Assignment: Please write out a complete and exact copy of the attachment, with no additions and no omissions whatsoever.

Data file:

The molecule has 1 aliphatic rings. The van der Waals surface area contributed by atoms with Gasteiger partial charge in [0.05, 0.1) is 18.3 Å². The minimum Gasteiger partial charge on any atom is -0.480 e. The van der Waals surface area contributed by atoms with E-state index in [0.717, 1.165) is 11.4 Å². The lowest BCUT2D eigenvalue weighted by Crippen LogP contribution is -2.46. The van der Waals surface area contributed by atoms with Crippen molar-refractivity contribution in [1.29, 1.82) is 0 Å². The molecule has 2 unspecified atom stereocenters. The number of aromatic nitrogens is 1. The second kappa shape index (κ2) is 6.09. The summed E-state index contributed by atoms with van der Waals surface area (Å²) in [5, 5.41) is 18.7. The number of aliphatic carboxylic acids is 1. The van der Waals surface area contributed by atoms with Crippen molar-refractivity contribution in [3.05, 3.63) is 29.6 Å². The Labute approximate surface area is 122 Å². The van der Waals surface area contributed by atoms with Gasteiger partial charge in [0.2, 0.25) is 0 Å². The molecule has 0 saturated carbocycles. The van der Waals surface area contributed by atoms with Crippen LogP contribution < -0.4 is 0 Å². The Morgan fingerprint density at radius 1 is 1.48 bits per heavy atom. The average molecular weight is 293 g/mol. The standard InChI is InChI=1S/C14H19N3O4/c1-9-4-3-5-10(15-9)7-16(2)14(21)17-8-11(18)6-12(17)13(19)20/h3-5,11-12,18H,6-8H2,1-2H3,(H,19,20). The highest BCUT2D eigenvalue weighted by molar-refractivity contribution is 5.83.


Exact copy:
The molecule has 1 aliphatic rings. The van der Waals surface area contributed by atoms with Gasteiger partial charge in [0.05, 0.1) is 18.3 Å². The minimum Gasteiger partial charge on any atom is -0.480 e. The van der Waals surface area contributed by atoms with E-state index in [0.717, 1.165) is 11.4 Å². The lowest BCUT2D eigenvalue weighted by Crippen LogP contribution is -2.46. The van der Waals surface area contributed by atoms with Crippen molar-refractivity contribution in [1.29, 1.82) is 0 Å². The molecule has 2 unspecified atom stereocenters. The number of aromatic nitrogens is 1. The second kappa shape index (κ2) is 6.09. The summed E-state index contributed by atoms with van der Waals surface area (Å²) in [5, 5.41) is 18.7. The number of aliphatic carboxylic acids is 1. The van der Waals surface area contributed by atoms with Crippen molar-refractivity contribution in [3.05, 3.63) is 29.6 Å². The Labute approximate surface area is 122 Å². The van der Waals surface area contributed by atoms with Gasteiger partial charge in [0.2, 0.25) is 0 Å². The molecule has 0 saturated carbocycles. The van der Waals surface area contributed by atoms with Crippen LogP contribution < -0.4 is 0 Å². The Morgan fingerprint density at radius 1 is 1.48 bits per heavy atom. The average molecular weight is 293 g/mol. The standard InChI is InChI=1S/C14H19N3O4/c1-9-4-3-5-10(15-9)7-16(2)14(21)17-8-11(18)6-12(17)13(19)20/h3-5,11-12,18H,6-8H2,1-2H3,(H,19,20). The highest BCUT2D eigenvalue weighted by molar-refractivity contribution is 5.83.